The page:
Retired Philadelphia police captain Ray Lewis is in town for a day-long event focusing on First Amendment issues, including corporate consolidation of the media, organized by Occupy Philadelphia. One reason for his visit?
“I will not idly stand by while law enforcement is administered only to the poor and disenfranchised while the rich flaunt their immunity,” he says, standing next to a monument with the First Amendment etched in stone.
It’s on this blisteringly-cold afternoon when reports of veiled threats from the Philadelphia police department begin to trickle in: Lewis may be arrested for wearing his uniform if he leaves Independence Mall and marches through Center City.
Lewis decides “to call the city’s bluff.” Leaving the temporary encampment at the Mall, he begins walking with a small group towards that afternoon’s target – the towering Comcast Center, a corporation which refuses to include Al-Jazeera English (despite the 24-hour news channel winning multiple awards) – into their programming, instead planning to add a new P-Diddy music channel to their lineup.
I catch up with him as he heads up Market Street. He has a firm handshake and a hard, yet calm gaze when he’s not wearing his sunglasses. An elderly Asian woman pokes her head out of a storefront to watch this tall uniformed man carrying a protest sign.
It is this power – albeit a different power that one in a police uniform usually wields – that likely has the city’s police commissioner angry at the outspoken retired officer, while giving fuel to a somewhat subdued peoples’ movement during the winter.
“It’s like a river. I don’t know where it’s headed, but I’m going to remain on the raft,” Lewis says of the Occupy movement, for which he was arrested in Lower Manhattan during an act of civil disobedience.
Downplaying his arrest, he said he was inspired by “those kids willing to sacrifice their comfort,” to rail against corporate America, which is the principal benefactor of his ire.
Lewis feels that civil disobedience is necessary because it “draws attention” to grievances easily glossed over by mere picketing.
It was indeed civil disobedience which, Lewis asserts, allowed Commissioner Ramsey to achieve the position as Philadelphia’s top cop – because of the civil rights movement. It is also civil disobedience that Ramsey essentially accuses the former captain of committing by demonstrating in uniform.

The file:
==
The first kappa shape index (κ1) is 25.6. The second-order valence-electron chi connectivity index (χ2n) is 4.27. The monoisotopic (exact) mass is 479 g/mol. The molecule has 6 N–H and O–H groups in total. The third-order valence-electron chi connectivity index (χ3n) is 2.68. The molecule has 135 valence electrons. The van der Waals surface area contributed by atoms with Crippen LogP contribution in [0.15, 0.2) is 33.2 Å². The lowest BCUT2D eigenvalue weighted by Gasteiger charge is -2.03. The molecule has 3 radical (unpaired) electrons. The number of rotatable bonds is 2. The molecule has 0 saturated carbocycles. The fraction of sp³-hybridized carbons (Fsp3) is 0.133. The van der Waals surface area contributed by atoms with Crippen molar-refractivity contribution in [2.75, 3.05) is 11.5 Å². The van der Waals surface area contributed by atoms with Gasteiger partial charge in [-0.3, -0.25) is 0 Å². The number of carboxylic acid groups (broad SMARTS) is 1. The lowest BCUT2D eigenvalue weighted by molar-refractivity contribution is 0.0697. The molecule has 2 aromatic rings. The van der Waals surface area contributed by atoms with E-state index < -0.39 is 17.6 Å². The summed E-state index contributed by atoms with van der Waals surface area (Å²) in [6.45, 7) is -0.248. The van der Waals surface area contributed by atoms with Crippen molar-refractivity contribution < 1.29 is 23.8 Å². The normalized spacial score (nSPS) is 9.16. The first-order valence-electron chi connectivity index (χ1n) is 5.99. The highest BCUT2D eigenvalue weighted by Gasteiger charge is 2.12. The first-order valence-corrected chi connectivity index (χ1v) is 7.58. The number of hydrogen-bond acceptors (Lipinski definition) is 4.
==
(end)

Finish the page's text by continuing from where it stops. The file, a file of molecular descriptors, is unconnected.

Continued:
There is one problem with that accusation, however.
In a press release included in a packet Lewis assembled for curious onlookers – as well as the media – he cites the statute which Ramsey is accusing him of violating:
Section #4912 Impersonating a Public Servant – Falsely pretending to hold a position in the public service with intent to induce another to submit to such a pretended official authority or otherwise to act in reliance upon that pretense to his prejudice.
Lewis also includes in the press release that, after contacting the Philadelphia police department’s Attorney Armando Brigandi on November 10th, 2011 about his intention to protest in uniform, Brigandi “fully concurred that Section #4912 did NOT pertain to my intended action, nor would I be violating any other laws,” so long as Lewis “did not express an articulable intent and act of having legal law enforcement power.”
Lewis isn’t just being threatened by Ramsey, however.
The Philadelphia Fraternal Order of Police’s board of directors voted unanimously on a motion to potentially take away Lewis’ pension.
FOP President John McNesby has publicly stated: “I champion him for going up there and pleading his case, but he shouldn’t have done it in a police uniform. When he put the freaking uniform on is when he crossed the fucking line.”
McNesby goes on to say that if were up to him, Lewis “would be booted from the FOP and lose his retirement benefits.”
These are the same police administrators who allowed Tyrone Wiggins, an officer convicted of raping a 13 year old girl, to keep his pension until August of 2011 – 9 years.
After the protesters – including Lewis – return to Independence Mall by day’s end, the Philadelphia Police Department issues a new statement: They will be taking a “hands-off” approach to Ray Lewis and his uniform. It’s certainly a radically different stance than the one issued by Commissioner Ramsey before Lewis returned to Philadelphia, which said the department was “prepared to take any and all necessary actions” to protect the Philadelphia police insignia.
In a city where police administrators pick and choose which officers receive threats and punishments, and where figures in the Nutter administration may have waded into ethically murky waters in dealing with early Occupy Philadelphia for the sake of political expediency, sometimes it takes one person to just step off the curb, and call their bluff.